A coalition of odd bedfellows—including Greenpeace, CalGuns Foundation, the First Unitarian Church of Los Angeles, the Council on American Islamic Relations, and the National Organization for the Reform of Marijuana Laws—are suing the National Security Agency (NSA) over its alleged "illegal and unconstitutional program of dragnet surveillance." The groups, which are being represented by the Electronic Frontier Foundation, are bringing the suit in the wake of revelations by former NSA contractor Edward Snowden that the secret US spy court forced Verizon, AT&T, and Sprint to hand over customer records to the feds.
"When the government has access to your communications records for a period of up to five years, it creates a chilling effect on your willingness to participate in political discourse and join political groups," Cindy Cohn, legal director for the Electronic Frontier Foundation, said in a press call on Tuesday. EFF also sued the NSA in 2008 over the Bush Administration's warrantless wiretapping program—a case that has yet to be resolved.
The plaintiffs allege that through the NSA's tracking program, "defendants...continue to collect, acquire, and retain, bulk communications information of telephone calls made and received by plaintiffs, their members and staffs. This information is otherwise private." They also claim that the collection of this information was "neither relevant to an existing authorized criminal investigation, nor to an existing authorized investigation to protect against international terrorism." The charges are being brought as violations to the First, Fourth and Fifth Amendments, among other laws.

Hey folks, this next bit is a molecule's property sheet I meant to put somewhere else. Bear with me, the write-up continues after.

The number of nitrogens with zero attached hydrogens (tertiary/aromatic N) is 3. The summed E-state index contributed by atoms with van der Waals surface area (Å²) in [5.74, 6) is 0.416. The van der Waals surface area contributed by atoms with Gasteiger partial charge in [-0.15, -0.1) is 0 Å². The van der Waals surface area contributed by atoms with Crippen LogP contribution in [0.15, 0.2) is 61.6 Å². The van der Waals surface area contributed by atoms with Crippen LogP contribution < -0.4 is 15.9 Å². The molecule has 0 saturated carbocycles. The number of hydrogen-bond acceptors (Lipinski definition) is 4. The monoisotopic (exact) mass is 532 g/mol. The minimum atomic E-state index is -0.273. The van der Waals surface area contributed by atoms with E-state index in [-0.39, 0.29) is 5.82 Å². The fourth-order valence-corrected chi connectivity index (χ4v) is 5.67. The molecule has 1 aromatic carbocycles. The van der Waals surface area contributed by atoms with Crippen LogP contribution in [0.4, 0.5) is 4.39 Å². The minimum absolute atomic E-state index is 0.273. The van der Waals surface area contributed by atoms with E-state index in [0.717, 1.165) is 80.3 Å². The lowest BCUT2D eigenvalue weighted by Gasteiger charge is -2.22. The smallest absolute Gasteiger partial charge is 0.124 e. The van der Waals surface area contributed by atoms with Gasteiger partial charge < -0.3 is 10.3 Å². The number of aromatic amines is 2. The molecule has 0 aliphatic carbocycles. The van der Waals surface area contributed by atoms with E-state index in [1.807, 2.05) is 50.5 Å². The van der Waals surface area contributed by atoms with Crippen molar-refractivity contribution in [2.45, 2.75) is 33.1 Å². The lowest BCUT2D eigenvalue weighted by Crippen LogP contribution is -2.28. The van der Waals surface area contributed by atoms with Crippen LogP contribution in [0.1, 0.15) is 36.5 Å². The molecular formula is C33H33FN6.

The Director of National Intelligence, Keith Alexander—who is also listed on the suit—testified last month that the NSA's surveillance program has helped stopped more than 50 terror plots since 9/11. The NSA maintains that the only information that has been collected through phone surveillance is basic information called metadata, which includes information like which numbers made and received a call, when it took place, and how long it lasted.
At the call on Tuesday, representatives for the groups said that even though the coalition comes from across the political spectrum, they have one big thing in common: They feel their First Amendment rights are being squashed. Reverend Rick Hoyt from the First Unitarian Church of Los Angeles noted that the church played an important role in fighting hysteria during the McCarthy years, and he sees this as more of the same: "We're very aware how organizations can be affected by government surveillance...we want to make sure our current church members feel they have the right to associate with this church." Gene Hoffman, chairman of The Calguns Foundation, which fights gun control laws, said his members are "definitely" hesitant about calling his organization because of surveillance concerns. "It's common to have caller-ID block for our members even before this [came out.]"
Shahid Buttar, the executive director of the Bill of Rights Defense Committee, a civil rights organization that fights to end racial profiling, notes, "A lot of our members have had concerns about these kinds of activities happening for a long time, they've been dismissed for years by the broader public as paranoia... The people who suspected they were being watched, until now, couldn't prove it."